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Billeke P.,University for Development | Billeke P.,Laboratorio Of Neurociencias Cognitivas | Billeke P.,The Interdisciplinary Center | Armijo A.,Instituto Psiquitrico Dr Horwitz Barak | And 9 more authors.
Biological Psychiatry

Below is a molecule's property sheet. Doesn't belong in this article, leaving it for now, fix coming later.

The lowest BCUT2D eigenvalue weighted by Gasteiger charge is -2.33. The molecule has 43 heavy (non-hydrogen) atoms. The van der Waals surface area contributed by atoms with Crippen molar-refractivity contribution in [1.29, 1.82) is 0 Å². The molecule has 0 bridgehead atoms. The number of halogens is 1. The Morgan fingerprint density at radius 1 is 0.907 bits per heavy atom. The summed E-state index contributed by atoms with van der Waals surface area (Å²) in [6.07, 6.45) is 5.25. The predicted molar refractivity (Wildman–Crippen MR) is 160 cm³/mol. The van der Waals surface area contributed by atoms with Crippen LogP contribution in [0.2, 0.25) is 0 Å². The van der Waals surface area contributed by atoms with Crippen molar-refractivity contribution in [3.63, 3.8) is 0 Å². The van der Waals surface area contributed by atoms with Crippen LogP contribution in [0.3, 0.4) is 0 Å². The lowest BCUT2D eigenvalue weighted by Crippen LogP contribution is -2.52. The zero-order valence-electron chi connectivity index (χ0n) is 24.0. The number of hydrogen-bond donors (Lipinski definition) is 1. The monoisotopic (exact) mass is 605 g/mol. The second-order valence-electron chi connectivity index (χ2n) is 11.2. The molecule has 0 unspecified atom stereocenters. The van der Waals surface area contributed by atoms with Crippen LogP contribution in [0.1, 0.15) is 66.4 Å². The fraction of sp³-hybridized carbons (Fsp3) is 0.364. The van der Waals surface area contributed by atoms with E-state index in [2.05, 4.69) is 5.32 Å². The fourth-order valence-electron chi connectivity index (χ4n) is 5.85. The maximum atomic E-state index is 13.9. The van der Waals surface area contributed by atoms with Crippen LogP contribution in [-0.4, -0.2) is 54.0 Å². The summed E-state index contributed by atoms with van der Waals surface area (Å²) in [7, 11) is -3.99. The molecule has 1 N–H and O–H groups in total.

Background People with schizophrenia show social impairments that are related to functional outcomes. We tested the hypothesis that social interaction impairments in people with schizophrenia are related to alterations in the predictions of others' behavior and explored their underlying neurobiological mechanisms. Methods Electroencephalography was performed in 20 patients with schizophrenia and 25 well-matched control subjects. Participants played as proposers in the repeated version of the Ultimatum Game believing that they were playing with another human or with a computer. The power of oscillatory brain activity was obtained by means of the wavelet transform. We performed a trial-by-trial correlation between the oscillatory activity and the risk of the offer. Results Control subjects adapted their offers when playing with computers and tended to maintain their offers when playing with humans, as such revealing learning and bargaining strategies, respectively. People with schizophrenia presented the opposite pattern of behavior in both games. During the anticipation of others' responses, the power of alpha oscillations correlated with the risk of the offers made, in a different way in both games. Patients with schizophrenia presented a greater correlation in computer games than in human games; control subjects showed the opposite pattern. The alpha activity correlated with positive symptoms. Conclusions Our results reveal an alteration in social interaction in patients with schizophrenia that is related to oscillatory brain activity, suggesting maladjustment of expectation when patients face social and nonsocial agents. This alteration is related to psychotic symptoms and could guide further therapies for improving social functioning in patients with schizophrenia. © 2015 Society of Biological Psychiatry. Source

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